Martin E. Marty
The Century contributing editor's name has been on the masthead since 1956. He is an emeritus professor at the University of Chicago.
Sociologists are reputed to be masters of suspicion, and many keep their distance from religious belief and practice. Robert Bellah’s field was the sociology of religion, and the longtime University of California, Berkeley professor—who died last week—certainly knew the value of “distance” in this and all human sciences. But as he studied people of faith and their practice—whether in “Tokugawa Religion” in Japan (his doctoral dissertation subject) or in America—he discerned integrity and value in the faith(s) of many.
Barton Swaim, reviewing Elesha J. Coffman’s The Christian Century and the Rise of the Protestant Mainline for the Wall Street Journal (subscription required), wrote this: Nor were the editors [of the Christian Century] above dirty tricks, at one point even hiring an investigative reporter to find some impropriety in [the Billy Graham] organization’s finances. None came to light, but in something of a scoop, Ms. Coffman has discovered documents linking the revered historian Martin Marty to the rough anti-Graham campaign. As far as Coffman’s book goes, I have only the usual quibbles that a historian voices when reviewing the work of another historian. It is Swaim who is unfair to the magazine.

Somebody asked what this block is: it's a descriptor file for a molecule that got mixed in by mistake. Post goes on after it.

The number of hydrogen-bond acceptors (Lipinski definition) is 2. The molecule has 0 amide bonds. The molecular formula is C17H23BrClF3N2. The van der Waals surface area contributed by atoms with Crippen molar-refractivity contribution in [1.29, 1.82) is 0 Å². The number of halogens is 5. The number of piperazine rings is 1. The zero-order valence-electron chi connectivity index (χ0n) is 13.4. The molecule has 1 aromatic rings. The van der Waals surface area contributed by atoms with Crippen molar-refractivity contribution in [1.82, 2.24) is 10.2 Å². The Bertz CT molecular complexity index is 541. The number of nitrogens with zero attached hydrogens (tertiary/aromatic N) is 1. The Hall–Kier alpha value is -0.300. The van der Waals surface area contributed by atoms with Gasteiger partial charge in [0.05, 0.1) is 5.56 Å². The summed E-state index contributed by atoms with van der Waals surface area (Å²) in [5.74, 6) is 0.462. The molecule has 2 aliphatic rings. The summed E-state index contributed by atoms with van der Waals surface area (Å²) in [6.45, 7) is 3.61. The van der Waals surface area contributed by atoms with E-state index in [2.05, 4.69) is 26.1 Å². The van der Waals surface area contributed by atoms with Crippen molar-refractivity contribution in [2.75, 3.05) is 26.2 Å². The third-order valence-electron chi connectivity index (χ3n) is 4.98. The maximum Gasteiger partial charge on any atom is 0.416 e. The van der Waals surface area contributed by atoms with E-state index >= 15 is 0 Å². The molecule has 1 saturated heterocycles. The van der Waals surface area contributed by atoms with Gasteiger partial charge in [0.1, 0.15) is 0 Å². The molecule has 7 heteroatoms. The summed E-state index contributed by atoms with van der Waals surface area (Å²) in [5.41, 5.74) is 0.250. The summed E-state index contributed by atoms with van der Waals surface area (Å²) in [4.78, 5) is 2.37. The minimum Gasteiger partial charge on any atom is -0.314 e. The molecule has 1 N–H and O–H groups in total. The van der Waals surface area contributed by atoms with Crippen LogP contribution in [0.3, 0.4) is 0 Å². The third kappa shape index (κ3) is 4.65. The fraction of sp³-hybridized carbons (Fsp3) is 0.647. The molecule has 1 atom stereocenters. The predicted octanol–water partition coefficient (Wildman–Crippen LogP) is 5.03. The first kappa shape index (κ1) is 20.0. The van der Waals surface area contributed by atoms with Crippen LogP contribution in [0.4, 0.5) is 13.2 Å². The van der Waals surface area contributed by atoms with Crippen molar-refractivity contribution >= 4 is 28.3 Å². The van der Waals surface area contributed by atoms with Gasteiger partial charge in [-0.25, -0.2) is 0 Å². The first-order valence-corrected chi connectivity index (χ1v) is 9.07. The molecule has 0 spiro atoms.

Ralph Wood, who calls himself a Bapto-Catholic, is certainly qualified to write on the militant Catholic Chesterton, who seldom withheld his fire and fury except when he settled for expressing disdain for Protestantism and other "unorthodox" versions of Christianity.
reviewed by Martin E. Marty March 13, 2012
- 1 of 67
- next ›